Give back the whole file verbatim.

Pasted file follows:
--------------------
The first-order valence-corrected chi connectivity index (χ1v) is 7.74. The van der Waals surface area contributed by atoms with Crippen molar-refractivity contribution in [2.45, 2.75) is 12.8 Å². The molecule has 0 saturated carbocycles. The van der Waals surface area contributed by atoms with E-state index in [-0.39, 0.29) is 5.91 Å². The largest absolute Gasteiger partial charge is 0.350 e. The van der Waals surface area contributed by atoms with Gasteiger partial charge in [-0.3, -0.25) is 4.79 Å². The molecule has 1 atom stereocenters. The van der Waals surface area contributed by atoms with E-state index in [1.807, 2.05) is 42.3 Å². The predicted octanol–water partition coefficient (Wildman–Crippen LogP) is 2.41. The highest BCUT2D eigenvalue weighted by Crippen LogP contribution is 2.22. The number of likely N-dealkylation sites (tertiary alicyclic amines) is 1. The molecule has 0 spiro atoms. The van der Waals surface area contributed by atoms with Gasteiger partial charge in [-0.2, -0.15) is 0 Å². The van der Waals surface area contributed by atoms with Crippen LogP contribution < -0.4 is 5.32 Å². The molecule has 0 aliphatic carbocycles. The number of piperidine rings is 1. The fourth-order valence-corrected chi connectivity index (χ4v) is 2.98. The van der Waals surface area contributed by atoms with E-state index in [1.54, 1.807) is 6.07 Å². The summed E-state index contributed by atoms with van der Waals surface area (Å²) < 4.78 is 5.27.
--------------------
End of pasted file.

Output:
The first-order valence-corrected chi connectivity index (χ1v) is 7.74. The van der Waals surface area contributed by atoms with Crippen molar-refractivity contribution in [2.45, 2.75) is 12.8 Å². The molecule has 0 saturated carbocycles. The van der Waals surface area contributed by atoms with E-state index in [-0.39, 0.29) is 5.91 Å². The largest absolute Gasteiger partial charge is 0.350 e. The van der Waals surface area contributed by atoms with Gasteiger partial charge in [-0.3, -0.25) is 4.79 Å². The molecule has 1 atom stereocenters. The van der Waals surface area contributed by atoms with E-state index in [1.807, 2.05) is 42.3 Å². The predicted octanol–water partition coefficient (Wildman–Crippen LogP) is 2.41. The highest BCUT2D eigenvalue weighted by Crippen LogP contribution is 2.22. The number of likely N-dealkylation sites (tertiary alicyclic amines) is 1. The molecule has 0 spiro atoms. The van der Waals surface area contributed by atoms with Gasteiger partial charge in [-0.2, -0.15) is 0 Å². The van der Waals surface area contributed by atoms with Crippen LogP contribution < -0.4 is 5.32 Å². The molecule has 0 aliphatic carbocycles. The number of piperidine rings is 1. The fourth-order valence-corrected chi connectivity index (χ4v) is 2.98. The van der Waals surface area contributed by atoms with E-state index in [1.54, 1.807) is 6.07 Å². The summed E-state index contributed by atoms with van der Waals surface area (Å²) < 4.78 is 5.27.